Ancient Japan Civilization : Facts, Culture, History, Religion

 Research Topics Presentation Tips History Essays Ancient Civilizations Japanese cultures

Jomon Pottery

  • Perhaps the world oldest pottery
  • Dates around 10,000 B.C


  • A religion native to Japan, characterized by veneration of nature spirits and ancestors and by a lack of formal dogma
  • It is not exclusive religion
  • Was given name to distinguish itself from Buddhism


Yamato Kingdom

  • Traditional name for Japan; also, the ruling dynasty of 4th century AD from which all emperors of Japan are descended

Taika Reform Edict

  • Doctrine that reconstituting the government
  • Represent the founding of the Japanese imperial system
  • Ruler assumed the role of an clan member, with absolute power

The Shogun

  • A title originally conferred by the Mikado on the military governor of the eastern provinces of Japan. By gradual usurpation of power the Shoguns (known to foreigners as Tycoons) became finally the virtual rulers of Japan.

Sei Shonagon

  • Author who wrote pillow book
  • A collection of observations that she began while serving at the imperial court

Bakufu Government

  • First of the shogun, who really military rulers
  • On royal family has been the source of at least nominal rulers of Japan from the earliest days until now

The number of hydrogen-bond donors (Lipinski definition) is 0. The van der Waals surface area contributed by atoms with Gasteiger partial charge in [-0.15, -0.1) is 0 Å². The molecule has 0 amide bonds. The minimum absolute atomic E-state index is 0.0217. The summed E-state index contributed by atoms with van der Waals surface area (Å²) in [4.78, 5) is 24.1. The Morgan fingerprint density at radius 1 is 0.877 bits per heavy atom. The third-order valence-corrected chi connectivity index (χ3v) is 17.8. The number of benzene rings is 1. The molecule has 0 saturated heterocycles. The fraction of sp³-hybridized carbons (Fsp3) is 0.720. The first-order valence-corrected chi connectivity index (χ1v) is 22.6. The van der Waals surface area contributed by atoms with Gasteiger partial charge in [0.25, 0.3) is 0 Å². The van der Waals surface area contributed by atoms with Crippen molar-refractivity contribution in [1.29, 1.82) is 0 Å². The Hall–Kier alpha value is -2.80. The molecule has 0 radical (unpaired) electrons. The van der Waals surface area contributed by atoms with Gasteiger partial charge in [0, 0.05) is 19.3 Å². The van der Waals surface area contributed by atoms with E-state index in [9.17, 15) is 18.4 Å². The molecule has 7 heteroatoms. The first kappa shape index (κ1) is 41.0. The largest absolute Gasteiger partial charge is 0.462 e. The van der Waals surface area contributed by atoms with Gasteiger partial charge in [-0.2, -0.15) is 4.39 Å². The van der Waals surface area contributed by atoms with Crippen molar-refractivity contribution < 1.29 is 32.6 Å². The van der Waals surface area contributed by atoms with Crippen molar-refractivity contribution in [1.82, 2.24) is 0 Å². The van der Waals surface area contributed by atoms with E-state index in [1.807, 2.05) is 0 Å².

Zen Buddhism

  • School of Mahayana Buddhism asserting that enlightenment can come through meditation and intuition rather than faith; China and Japan
  • A Buddhist doctrine that enlightenment can be attained through direct intuitive insight

Tokugawa Shogunate

  • 3rd member of triumvirate of heroes
  • Following a military victory over rebellious rivals, he appointed himself a shogun
  • He made the shogunate a much more efficient instrument of the government


  • A type of popular Japanese drama
  • evolved from the older No Theater, in which elaborately costumed performers
  • nowadays men only, use stylized movements, dances, and songs in order to enact tragedies and comedies


  • A city of west-central Honshu, Japan, north-northeast of Osaka. Founded in the eighth century, it has long been a cultural, artistic, and religious center. Kyoto was Japan's capital from 794 until 1869, although its political importance declined after the rise of the shoguns

Country-at-war Era

  • Also call Sengoku
  • Robbery and pillage were rampant
  • Almost all vestiges of the government has disappeared


  • Puzzling, often-paradoxical statement or story, used in Zen Buddhism as an aid to meditation and a means of gaining spiritual awakening.

See also,


Japanese artwork

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